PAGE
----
Downward Spiral: Horus Station is a zero gravity, psychological puzzle thriller. The developers and publishers are 3rd Eye Studios, and the game was released on the 31st May 2018. The platforms this game can be played on are for the following: PS4/ PSVR, PC, HTC Vive, Oculus Rift and Windows Mixed Reality, and it can be played solo or through multiplayer. The team behind this game comes from all forms of the entertainment industry, whether that’s from video games, films, the arts and music. Here are a few references they have collectively worked on: Toy Story 2-3, WALL-E, and games such as Ori and the Blind Forest, Halo 5: Guardians, Alan Wake and the Trials series. There is a diverse mixture of knowledge and skills which are found in Downward Spiral: Horus Station, which feels familiar yet wholesomely different as the blend of all fields comes together to create a compelling tale of survival, exploration and discovery.
A Story That’s Discovered Not Told
The story behind Horus Station reminds me of films such as Event Horizon and Alien, where the themes of space travel and threats (being extraterrestrial or supernatural) loom large over everyone involved. In this adventure, you start off on a planet with no explanation or reason, mountains are all around and you are drifting towards what looks like a stone arch. Dust storms cloud your vision in every other direction, and then the screen whites out.
You wake up and you’re floating. With no traditional narrative to guide you, the rest is up-to you. Exploration gives way to curiosity, and you start on your adventure into this very lonely place. The whole game has been designed from the ground up where the environment and the accompanying music are your guides. Areas and hubs are highlighted by the retro-futuristic designs which help distinguish certain segments of the station. Brightly coloured lights bathe wide open spaces, highlighting paths that are potentially blocked off to give you a visual clue that you shouldn’t go that way. Likewise, some areas have serene lighting indicating areas of safety and that this is the way to follow.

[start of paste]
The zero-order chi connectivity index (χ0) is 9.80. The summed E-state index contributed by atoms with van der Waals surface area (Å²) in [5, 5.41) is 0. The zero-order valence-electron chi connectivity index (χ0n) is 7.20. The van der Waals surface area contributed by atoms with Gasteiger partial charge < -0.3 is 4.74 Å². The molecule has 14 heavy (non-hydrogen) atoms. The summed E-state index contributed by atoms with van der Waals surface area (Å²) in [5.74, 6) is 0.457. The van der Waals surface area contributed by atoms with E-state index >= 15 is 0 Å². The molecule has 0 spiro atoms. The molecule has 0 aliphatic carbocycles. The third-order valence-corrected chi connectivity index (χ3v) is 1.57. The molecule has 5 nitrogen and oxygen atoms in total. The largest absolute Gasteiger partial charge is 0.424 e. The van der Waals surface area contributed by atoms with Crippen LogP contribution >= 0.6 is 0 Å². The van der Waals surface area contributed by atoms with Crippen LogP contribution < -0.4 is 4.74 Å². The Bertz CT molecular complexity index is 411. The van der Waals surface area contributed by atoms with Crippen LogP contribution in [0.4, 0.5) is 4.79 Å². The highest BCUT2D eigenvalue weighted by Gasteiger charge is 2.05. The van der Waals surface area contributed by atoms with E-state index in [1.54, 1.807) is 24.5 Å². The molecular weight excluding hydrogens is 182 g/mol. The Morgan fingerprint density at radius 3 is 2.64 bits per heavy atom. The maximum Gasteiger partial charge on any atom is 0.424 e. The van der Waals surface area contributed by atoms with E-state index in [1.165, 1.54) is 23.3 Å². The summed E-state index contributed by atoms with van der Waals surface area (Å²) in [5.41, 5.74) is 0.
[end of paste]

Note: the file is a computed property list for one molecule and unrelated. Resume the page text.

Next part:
I Wonder What’s This Way?
This is not always the case though, as in my playthrough I quickly found that exploring the Horus Station is filled with many threats to your survival. Opening up an airlock could lead to a room filled with crates of supplies and gear, or it could be housing threats that are ready to pounce on you with the tenacity of a dog on a bone. Fight or flight is the name of the game here. Find cunning ways to outmanoeuvre your foes and use the environments to your advantage, and you’ll see what your made of.
This tension is also heightened by the accompaniment of the music. Just as much as the environment is a key player in the narrative, the music is what keeps you hooked (in my opinion) as the ever-changing electronica-style music sets the tone and feel of what the developers are creating here: a sense of isolation, fear and curiosity. Find a keycard floating in a room, the music then kicks in to highlight what’s happened as a result. This was never more apparent when seeing a body floating past a window. The music made me jump and look all around to find the source of the change, whether it be good or bad. It made me ready, finger on the trigger.
Fight or Flight?